Not Long for This World?

Teardown threats loom for these twelve special California modern sites that hang on for dear life

Do people take preservation of modernist structures seriously?

They do in San Francisco, where the town's Planning Commission recently ordered the owner of a Richard Neutra-designed home to rebuild it as it originally looked, after he tore it down illegally.

Throughout the nation, architects, planners, and preservationists have watched as many buildings from the 1940s to the 1970s have come down. But as the mid-century modern resurgence has grown, so have concerns about significant and beautiful residential, commercial, and institutional buildings.

Folks who might once have fought simply to save their modern neighborhoods often find themselves branching out to the wider world of modernism.

All too often, significant examples of modern residential architecture have come tumbling down with no notice. In recent years, that happened to two California modernist gems: the Brentwood home of Los Angeles architect William Krisel in 2014; and, in that same year, the spectacular Atherton residence of mid-century modern developer Elmer Gavello, a home that was designed by homebuilder Joe Eichler's architects Anshen and Allen.

With larger buildings, though, there is often more notice, and time to react.

There have been victories, as supporters band together to protect threatened treasures.

Some of the endangered buildings discussed here are sure to go. But others could be rescued—perhaps with your help.


Not Long for This World

1. Covina Bowl
Built: 1956
Architect: Powers, Daly & DeRosa
Where: 1060 West San Bernardino Rd., Covina

There are people who would simply never go bowling. Yet many of those people deeply mourn the closure of Covina Bowl in late 2017 and wonder whether it will ever reopen.

It's that striking of an image on the land, a true treasure of the roadside, with a towering, 60-foot-tall freestanding sign and a triangular entry that is "reminiscent of the pyramids of ancient Egypt."

The Covina's architects—Gordon Powers, Austin Daly, and Pat DeRosa—were bowling alley masters, having designed close to 50 in California. Among those, Covina was special.

According to a 1962 article in National Bowlers Journal and Billiard Review, and who would know better, "Covina Bowl ultimately became the vanguard for the grandiose class of bowling center architecture which is still called, for want of a better label, 'California Style.'"

The building was named to the National Register in 2016. A developer wants to build housing on the site. The Los Angeles Conservancy has been seeking a "win-win situation."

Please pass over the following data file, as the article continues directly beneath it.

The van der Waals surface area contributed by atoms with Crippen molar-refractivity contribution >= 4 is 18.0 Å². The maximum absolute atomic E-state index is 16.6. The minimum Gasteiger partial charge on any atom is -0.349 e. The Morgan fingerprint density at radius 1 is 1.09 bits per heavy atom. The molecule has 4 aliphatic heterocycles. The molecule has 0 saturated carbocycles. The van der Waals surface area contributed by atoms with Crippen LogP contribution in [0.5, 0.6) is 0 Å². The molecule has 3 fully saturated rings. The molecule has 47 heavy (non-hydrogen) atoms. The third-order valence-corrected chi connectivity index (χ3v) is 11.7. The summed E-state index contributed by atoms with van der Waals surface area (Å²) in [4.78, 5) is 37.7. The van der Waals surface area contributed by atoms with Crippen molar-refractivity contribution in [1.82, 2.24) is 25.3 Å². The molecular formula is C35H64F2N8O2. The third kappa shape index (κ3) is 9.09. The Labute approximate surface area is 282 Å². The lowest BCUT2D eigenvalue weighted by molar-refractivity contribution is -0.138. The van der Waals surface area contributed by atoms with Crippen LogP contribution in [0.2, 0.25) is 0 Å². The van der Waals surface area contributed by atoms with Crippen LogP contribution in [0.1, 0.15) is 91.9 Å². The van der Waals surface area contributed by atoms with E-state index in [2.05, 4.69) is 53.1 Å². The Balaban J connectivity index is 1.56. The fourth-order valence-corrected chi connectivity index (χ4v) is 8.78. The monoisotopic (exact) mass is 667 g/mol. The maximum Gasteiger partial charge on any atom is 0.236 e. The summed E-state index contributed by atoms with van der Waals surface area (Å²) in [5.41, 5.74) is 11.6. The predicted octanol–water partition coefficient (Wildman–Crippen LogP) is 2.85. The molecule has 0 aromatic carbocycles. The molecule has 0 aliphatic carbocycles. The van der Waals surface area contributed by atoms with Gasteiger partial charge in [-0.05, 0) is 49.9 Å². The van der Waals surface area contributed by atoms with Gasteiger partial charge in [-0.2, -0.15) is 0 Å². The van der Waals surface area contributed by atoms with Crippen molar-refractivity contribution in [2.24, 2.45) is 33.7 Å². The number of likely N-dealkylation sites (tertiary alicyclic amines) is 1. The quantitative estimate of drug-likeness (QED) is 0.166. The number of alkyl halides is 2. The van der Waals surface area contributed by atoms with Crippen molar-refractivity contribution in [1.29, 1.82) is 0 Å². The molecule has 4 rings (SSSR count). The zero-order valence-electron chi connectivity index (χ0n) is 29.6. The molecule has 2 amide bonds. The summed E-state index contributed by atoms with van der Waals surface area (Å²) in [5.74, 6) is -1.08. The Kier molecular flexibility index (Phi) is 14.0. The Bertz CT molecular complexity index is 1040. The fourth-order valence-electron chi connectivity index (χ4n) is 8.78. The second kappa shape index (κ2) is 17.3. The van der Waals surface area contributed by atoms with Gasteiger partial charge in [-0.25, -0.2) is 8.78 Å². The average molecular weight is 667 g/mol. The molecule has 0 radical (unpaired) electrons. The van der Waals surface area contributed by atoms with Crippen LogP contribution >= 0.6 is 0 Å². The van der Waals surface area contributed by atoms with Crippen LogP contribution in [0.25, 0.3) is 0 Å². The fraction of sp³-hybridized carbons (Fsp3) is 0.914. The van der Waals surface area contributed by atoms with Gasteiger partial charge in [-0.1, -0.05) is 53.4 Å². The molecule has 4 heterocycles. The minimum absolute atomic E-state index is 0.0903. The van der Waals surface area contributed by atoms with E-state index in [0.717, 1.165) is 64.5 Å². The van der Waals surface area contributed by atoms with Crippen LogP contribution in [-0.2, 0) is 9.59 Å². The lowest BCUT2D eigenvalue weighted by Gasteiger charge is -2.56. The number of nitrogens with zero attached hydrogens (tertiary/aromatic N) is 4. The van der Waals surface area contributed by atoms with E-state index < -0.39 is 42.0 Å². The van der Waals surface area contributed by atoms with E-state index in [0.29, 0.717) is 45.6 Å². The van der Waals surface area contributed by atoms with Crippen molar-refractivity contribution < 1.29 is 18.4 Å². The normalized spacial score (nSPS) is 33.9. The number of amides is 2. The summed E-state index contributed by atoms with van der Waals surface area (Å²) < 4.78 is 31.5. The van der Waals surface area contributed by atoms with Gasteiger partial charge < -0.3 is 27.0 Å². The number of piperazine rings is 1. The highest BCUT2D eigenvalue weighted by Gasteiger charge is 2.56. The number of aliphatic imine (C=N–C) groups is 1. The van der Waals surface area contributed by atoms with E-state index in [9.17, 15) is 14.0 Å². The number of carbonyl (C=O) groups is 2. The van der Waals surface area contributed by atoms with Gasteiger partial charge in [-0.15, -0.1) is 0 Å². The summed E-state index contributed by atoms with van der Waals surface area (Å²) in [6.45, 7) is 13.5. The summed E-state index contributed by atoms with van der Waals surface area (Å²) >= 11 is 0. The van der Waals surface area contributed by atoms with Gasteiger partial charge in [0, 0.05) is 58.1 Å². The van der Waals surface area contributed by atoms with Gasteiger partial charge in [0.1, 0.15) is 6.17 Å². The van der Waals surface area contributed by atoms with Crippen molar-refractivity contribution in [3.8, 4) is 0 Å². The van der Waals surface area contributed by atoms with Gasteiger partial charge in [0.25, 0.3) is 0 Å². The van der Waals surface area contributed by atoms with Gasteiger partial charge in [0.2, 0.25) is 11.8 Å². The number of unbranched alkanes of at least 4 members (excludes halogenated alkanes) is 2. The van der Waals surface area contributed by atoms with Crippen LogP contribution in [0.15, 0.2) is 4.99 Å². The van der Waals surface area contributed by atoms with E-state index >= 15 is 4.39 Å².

"Covina Bowl's Googie elements," the Register nomination states, "include the auto-centric design, pyramidal entrance, prominent neon sign, exaggerated folded plate canopy-porte-cochere, natural rock piers and accent walls, and plate-glass windows that bring the landscaped outdoors in."


Not Long for This World

2. Stanford Medical Center
Built: 1959
Architect: Edward Durell Stone
Where: 300 Pasteur Dr., Palo Alto

After the original 19th century Stanford Quad, with its rusticated arcades, the most outstanding complex of buildings on campus has to be Stanford Medical Center. But it is slated to be demolished and replaced due to state seismic rules.

Stanford argues that the center is "functionally deficient."

Ed Stone, working with landscape architect Thomas Church, created a 56-acre complex with seven buildings that is both delirious and relaxing. His characteristic concrete screen blocks add romance. Rooms open onto a series of garden courtyards.

Mary Anne Hunting, author of a monograph on the architect, called the center "a hospital of restful beauty with almost every part related to garden courts."

In arguing to save the building by using it for other purposes, architectural critic Alan Hess said it was one of the best buildings by Stone, a leading mid-century architect with a style all his own.

"It ranks alongside the 1958 American Embassy in New Delhi and the U.S. Pavilion for the 1958 Brussels Fair in expressing Stone's innovative, controversial, and highly popular interpretation of modern architecture," Hess wrote.

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